Emergence of colistin resistance represents ‘threatening development’

Amesh A. Adalja

Last November, researchers in China announced an alarming discovery: They had detected the first transferable gene for resistance to colistin, an antibiotic that fell out of favor decades ago because of its toxicity, but has been increasingly used as a last resort to treat multidrug-resistant infections.

In the age of antibiotic overuse, the emergence of colistin resistance may have been inevitable, but the discovery of a gene that transferred that resistance to other bacteria still represented a “finding of global significance,” the researchers wrote.

Indeed, in less than 1 year since mcr-1 was first isolated in a strain of Escherichia coli from Chinese pigs, the plasmid-mediated gene has been detected worldwide in animals and people, including four human cases in the United States, all in E. coli isolates.

“The mcr-1 gene represents a very threatening development,” Amesh A. Adalja, MD, FACP, public health committee member for the Infectious Diseases Society of America, told Infectious Disease News. “What is particularly important to realize about mcr-1 is that it is transferrable from bacteria to bacteria, allowing it to disseminate among various bacterial species.”

US cases discovered

The researchers who discovered mcr-1 had been conducting a routine antimicrobial resistance surveillance project on Chinese food animals when they noted an increase in colistin resistance.

The gene was identified after a strain of E. coli isolated from pigs indicated that it could transfer its colistin resistance to other strains.

A retrospective study showed that the proportion of positive samples in retail meats and pigs at slaughter had increased each year from 2011 to 2014 in China. The researchers also detected mcr-1 in hospital patients.

“The emergence of mcr-1 heralds the breach of the last group of antibiotics,” they wrote.

Following the report, the CDC, FDA and Agriculture Department began searching for mcr-1 and have since found it in four humans and two pigs. In fact, mcr-1 has been in the U.S. since at least 2014, but was not identified in a patient here until May by Defense Department researchers who had only just begun looking for the plasmid-mediated gene. They found it in the first six E. coli isolates submitted to the clinical microbiology laboratory at Walter Reed National Military Medical Center.

The gene was detected in a culture taken from a female patient who was treated for a urinary tract infection in April at a Pennsylvania clinic. The patient had not traveled within the previous 5 months.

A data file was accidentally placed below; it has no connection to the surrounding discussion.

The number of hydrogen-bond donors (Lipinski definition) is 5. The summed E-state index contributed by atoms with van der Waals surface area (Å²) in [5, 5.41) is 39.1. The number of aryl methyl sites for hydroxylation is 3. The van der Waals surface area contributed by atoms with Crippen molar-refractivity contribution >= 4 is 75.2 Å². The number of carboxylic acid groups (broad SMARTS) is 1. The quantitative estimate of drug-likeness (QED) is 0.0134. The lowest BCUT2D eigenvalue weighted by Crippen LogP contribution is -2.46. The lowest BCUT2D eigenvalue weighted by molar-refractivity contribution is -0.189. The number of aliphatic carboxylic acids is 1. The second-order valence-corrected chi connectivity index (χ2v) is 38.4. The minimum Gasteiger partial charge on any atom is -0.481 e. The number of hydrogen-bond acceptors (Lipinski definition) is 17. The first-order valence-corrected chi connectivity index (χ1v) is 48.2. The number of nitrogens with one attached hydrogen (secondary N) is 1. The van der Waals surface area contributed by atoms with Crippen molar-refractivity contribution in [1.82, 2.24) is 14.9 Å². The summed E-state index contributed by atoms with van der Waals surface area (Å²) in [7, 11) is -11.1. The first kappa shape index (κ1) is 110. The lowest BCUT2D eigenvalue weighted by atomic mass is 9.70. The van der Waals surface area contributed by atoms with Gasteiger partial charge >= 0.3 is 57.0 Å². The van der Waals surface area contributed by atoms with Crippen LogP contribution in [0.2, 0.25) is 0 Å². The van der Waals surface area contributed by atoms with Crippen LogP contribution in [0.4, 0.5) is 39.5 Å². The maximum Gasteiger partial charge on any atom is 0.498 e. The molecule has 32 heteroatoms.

Thomas R. Frieden

“The medicine cabinet is empty for some patients. It is the end of the road for antibiotics unless we act urgently,” CDC Director Thomas R. Frieden, MD, MPH, warned upon news of the discovery.

In truth, each of the four E. coli isolates harboring the mcr-1 gene that have been detected in U.S. patients have been susceptible to other antibiotics, but experts fear that the gene will eventually jump to a bacteria species that is already resistant to most drugs.

“The existence of mcr-1 reinforces the dire need to develop new solutions to antimicrobial resistance before it’s too late,” Adalja said.

Fears of panresistance

In addition to the Pennsylvania case, mcr-1 also has been detected in E. coli isolates taken from adults in New York and New Jersey and a child in Connecticut who may have acquired the gene while traveling in the Caribbean, researchers said.

The New York case, dating to May 2015, was discovered during a global antimicrobial surveillance project involving samples from 183 hospitals in North America, Europe, the Asia-Pacific region and Latin America. Some 19 E. coli isolates in 10 countries were found to harbor mcr-1, including five from Germany, four from Italy and three from Spain.

Of particular concern, the New Jersey case involved a patient who had an E. coli strain that was resistant to both colistin and broad-spectrum carbapenems — the first time such resistance was detected in the U.S. The strain came from the urine sample of a man, aged 76 years, who had recently emigrated from India but had been living in the U.S. continuously for 1 year with no recent history of travel. The sample was collected in August 2014 — the earliest appearance so far of mcr-1 in the U.S. By comparison, the first E. coli strain found by the researchers in China to harbor mcr-1 was recovered from a pig farm in Shanghai in July 2013.

The discovery of the multidrug-resistant case in New Jersey brought both good and bad news, according to one of the researchers who studied the case.

“The good news is that this did not cause a major outbreak of drug-resistant infection,” Barry N. Kreiswirth, PhD, director of the Public Health Research Institute Tuberculosis Center at Rutgers University, said in a news release. “The bad news is that since this occurred 2 years ago, there are clearly other strains out there we haven’t detected yet.”

More potential good news came from CDC researchers who investigated the Pennsylvania case and said that mcr-1 was not found among any of the 105 contacts of the patient who were screened, suggesting to them that the gene might not be easily transferred between a colonized patient and a healthy person.

While mcr-1 has been found in humans, food and food animals across the globe, scientists in China recently suggested yet another reservoir: companion animals such as dogs and cats. The scientists linked a human E. coli infection to dogs in the pet shop where the patient worked and said the discovery added “another layer of complexity to the rapidly evolving epidemiology of plasmid-mediated colistin resistance.” – by Gerard Gallagher

Disclosures: Adalja reports being a Merck shareholder and part of Merck’s speakers bureau. Frieden is director of the CDC. Please see the full studies for a list of all authors’ relevant financial disclosures.